Anthony Murphy
Writer

Published: September 4, 2011 at 6:56 AM

I was about to submit this on Friday, but I was glad to see Robert "on the ball". As the SFGA guy on this site, here is my views.

While I know I might anger the editor a bit, but I really believe that the Tribune did not give the entire story. I feel that there might have been an arguement, threatening of personelle, etc. I felt that perhaps the Tribune left some of that out for a good story. I think this way because if you look at the other people who were kicked out for life (in the table in the paper version of the story), the people out for life did downright illegal and criminal actions such as mugging, sexual abuse, and bringing weapons into the park.

Also, can we please stop saying that people are justified for doing things because SFGA is charging alot of money? I know that parking seems like alot, but most people are getting in the park for around $40. Disney is charging a the least $50.....if you get a 10 day pass. Is the quality between Disney and SFGA different, of course, but you are basically paying the same price on your credit card bill. When people are in trouble at SFGA, thats what excuse comes out.

There was about a month ago a discussion from Screamscape about crazy SFGA guests. With that lower price, you tend to get people who don't usually get into the other parks and usually don't know how to act in public. SFGA or any SF park is not going to change until the clintelle gets a bit better. I am also thinking that this issue might be much worse at other SF parks.

Oh and you do get kicked out for line jumping. I am sure TPIers would appreciate that :)

Bruce Lane

Published: September 5, 2011 at 2:05 PM

Just a technical point or two. Adam Wade is partly correct in terms of what Disney's scanners are doing.

A bit of web searching turned up a photo of one of the scanners, the type where you place your entire hand, palm-down, on the scanning surface. This particular type of scanner is also widely used in airports, military bases, and other high-security areas.

Contrary to what some may believe, it does not read actual finger or palm-prints. It reads the physical geometry of your hand, and uses the data to create a 'match' number specific to said hand. The technology is very mature and reliable, having been in use since at least the late 80's. Here's a couple of links with more info on the technology itself.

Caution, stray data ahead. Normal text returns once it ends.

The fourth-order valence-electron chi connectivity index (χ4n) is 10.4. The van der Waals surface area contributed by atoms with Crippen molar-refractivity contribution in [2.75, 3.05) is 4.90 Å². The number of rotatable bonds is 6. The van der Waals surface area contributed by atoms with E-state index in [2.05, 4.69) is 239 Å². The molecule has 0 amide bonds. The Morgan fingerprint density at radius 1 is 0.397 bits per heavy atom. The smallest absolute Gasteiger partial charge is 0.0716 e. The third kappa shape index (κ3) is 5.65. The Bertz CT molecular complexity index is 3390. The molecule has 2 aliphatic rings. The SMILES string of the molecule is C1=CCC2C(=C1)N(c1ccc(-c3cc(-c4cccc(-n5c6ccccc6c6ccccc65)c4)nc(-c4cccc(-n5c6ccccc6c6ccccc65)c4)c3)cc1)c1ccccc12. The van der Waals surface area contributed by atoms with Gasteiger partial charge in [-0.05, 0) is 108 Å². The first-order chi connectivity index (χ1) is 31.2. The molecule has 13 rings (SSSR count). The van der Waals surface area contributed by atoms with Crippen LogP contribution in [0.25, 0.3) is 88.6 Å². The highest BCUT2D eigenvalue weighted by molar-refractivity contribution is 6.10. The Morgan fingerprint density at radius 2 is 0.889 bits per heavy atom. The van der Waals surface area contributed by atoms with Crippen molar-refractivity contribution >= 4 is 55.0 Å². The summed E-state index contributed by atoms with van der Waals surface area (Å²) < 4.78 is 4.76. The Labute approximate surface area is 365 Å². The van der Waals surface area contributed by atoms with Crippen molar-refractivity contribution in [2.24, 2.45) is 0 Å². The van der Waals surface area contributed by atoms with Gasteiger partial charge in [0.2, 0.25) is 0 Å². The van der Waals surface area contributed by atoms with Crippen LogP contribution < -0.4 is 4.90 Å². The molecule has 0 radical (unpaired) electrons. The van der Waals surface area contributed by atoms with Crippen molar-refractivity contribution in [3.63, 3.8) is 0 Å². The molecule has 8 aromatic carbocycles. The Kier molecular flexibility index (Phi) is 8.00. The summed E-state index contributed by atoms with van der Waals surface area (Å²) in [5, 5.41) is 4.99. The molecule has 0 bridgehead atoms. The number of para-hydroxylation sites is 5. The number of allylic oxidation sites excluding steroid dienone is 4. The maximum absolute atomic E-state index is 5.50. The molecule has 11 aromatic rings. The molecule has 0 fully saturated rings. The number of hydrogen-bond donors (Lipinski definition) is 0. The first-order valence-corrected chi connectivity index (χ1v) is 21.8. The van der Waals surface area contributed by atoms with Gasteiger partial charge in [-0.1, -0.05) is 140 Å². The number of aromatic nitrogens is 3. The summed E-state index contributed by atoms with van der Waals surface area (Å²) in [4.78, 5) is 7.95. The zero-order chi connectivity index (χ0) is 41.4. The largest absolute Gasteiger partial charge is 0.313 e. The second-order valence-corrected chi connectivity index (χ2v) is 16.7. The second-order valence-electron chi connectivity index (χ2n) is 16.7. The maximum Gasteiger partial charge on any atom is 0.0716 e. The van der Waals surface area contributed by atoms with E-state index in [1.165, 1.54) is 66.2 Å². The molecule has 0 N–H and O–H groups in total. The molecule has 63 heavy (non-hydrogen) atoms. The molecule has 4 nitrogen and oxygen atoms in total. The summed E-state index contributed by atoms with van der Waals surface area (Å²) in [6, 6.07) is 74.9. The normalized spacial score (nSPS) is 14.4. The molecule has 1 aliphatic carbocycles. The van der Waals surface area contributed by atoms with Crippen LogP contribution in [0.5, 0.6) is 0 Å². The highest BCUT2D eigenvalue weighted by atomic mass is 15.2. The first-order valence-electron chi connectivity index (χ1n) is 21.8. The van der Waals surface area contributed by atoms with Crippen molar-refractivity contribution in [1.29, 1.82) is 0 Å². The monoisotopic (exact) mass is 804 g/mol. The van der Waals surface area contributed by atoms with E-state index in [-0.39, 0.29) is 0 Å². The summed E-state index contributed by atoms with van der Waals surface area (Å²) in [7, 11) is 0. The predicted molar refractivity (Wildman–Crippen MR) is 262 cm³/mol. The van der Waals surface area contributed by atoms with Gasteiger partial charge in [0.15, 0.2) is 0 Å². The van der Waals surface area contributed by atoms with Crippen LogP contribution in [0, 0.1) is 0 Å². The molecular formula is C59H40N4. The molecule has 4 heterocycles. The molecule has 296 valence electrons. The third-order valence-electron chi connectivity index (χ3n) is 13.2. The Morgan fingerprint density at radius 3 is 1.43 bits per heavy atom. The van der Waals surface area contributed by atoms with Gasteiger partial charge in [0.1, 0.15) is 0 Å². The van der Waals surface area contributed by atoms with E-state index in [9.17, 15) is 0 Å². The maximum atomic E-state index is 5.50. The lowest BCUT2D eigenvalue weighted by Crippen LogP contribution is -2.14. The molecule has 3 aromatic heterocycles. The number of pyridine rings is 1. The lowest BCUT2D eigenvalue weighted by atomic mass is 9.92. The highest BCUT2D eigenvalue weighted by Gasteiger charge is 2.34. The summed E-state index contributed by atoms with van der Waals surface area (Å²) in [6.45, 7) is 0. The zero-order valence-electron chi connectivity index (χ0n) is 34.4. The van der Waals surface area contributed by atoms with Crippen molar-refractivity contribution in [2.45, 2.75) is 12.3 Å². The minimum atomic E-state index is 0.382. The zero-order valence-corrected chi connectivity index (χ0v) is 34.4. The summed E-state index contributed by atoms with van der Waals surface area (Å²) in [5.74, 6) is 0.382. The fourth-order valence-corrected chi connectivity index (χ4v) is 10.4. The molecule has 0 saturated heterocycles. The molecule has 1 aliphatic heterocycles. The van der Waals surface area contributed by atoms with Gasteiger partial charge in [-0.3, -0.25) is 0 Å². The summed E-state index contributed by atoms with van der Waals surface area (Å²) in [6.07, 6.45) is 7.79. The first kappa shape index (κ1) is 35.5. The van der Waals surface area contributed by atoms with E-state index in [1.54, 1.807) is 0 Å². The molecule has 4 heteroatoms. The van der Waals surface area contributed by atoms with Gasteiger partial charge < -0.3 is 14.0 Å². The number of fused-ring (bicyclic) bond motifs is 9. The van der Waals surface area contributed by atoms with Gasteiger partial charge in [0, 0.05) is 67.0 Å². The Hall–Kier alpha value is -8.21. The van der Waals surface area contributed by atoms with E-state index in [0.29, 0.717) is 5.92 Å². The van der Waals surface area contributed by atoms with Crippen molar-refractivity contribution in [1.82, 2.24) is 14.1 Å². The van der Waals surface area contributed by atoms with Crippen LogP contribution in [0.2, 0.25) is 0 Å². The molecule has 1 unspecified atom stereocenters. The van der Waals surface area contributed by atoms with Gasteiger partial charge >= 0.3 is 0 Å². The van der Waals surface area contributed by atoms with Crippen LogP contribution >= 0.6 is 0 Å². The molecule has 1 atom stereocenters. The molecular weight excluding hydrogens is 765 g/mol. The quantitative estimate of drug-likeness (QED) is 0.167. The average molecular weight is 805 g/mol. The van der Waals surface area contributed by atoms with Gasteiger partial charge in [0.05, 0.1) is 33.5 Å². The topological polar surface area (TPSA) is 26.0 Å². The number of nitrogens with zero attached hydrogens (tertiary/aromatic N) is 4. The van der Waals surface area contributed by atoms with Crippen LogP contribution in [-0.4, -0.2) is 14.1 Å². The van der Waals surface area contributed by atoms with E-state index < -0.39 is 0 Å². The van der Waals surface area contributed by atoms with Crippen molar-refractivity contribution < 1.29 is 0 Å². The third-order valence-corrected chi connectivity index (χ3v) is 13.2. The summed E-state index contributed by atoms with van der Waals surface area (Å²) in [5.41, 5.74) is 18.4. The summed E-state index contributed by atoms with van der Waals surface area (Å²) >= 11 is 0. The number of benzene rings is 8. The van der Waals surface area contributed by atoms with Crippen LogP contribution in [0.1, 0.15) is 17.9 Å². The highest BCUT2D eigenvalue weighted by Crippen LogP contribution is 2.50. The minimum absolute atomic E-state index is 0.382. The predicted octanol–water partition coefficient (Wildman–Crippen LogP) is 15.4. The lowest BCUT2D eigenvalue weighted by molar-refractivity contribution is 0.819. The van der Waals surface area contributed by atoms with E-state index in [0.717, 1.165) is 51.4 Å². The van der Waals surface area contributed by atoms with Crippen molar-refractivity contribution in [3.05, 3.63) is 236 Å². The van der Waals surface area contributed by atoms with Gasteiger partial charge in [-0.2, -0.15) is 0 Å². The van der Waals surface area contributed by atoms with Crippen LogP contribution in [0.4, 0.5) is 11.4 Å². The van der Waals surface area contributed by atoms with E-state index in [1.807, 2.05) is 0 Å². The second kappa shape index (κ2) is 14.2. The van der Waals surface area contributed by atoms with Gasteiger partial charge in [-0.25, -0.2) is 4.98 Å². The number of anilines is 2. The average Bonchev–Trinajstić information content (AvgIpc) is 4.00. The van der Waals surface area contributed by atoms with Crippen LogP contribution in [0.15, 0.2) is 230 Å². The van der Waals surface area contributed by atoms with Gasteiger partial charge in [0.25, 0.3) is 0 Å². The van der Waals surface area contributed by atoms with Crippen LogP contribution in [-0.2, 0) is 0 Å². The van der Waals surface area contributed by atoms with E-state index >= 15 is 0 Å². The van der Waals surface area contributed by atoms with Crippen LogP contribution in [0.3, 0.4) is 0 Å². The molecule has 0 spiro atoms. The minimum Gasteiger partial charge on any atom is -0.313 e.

http://science.howstuffworks.com/biometrics2.htm

http://www.google.com/search?q=Hand+geometry+readers&hl=en&client=firefox-a&hs=8x1&rls=org.mozilla:en-US:official&prmd=ivns&tbm=isch&tbo=u&source=univ&sa=X&ei=CzllTuCyOrLWiAKFq-ysCg&ved=0CHAQsAQ&biw=1053&bih=602

http://www.acisecurity.com/products/handkey.htm

I didn't know the tech had advanced enough to do the same trick with a single finger, but I certainly don't see why not.

Keep the peace(es).

Anon Mouse

Published: September 6, 2011 at 7:26 AM

"But unenforceable lifetime bans seem silly to me."

That's just it. A season ban says its only temporary, but a lifetime ban means never return. They don't ever want him to return. The request is made clear. If they choose, they can prosecute for trespassing. They never did it the first time so it was an error on their part. It is quite strange that you said it was unenforceable when the guy was caught twice. This is a particularly strange guy. He will stand out from a crowd.

Adam Dodds

Published: September 6, 2011 at 7:40 AM

I know of two guest who were banned from WDW. One who hit me when I confronted him for sneaking into the FastPass line while I was working and another who snuck out of his roller coaster car on Space Mountain while the ride had an emergency stop. Just so you know, when some one trips more sensors on the already "broken down" Space Mountain, it "breaks" it more and he caused an extended down time.

I also know of some banned castmembers. They really do have a harder time coming back to the parks because their information is held onto. I know some former employees who tried to sneak in before their ID was removed from the system and the results were not very good.

64.132.32.226

Published: September 6, 2011 at 8:24 AM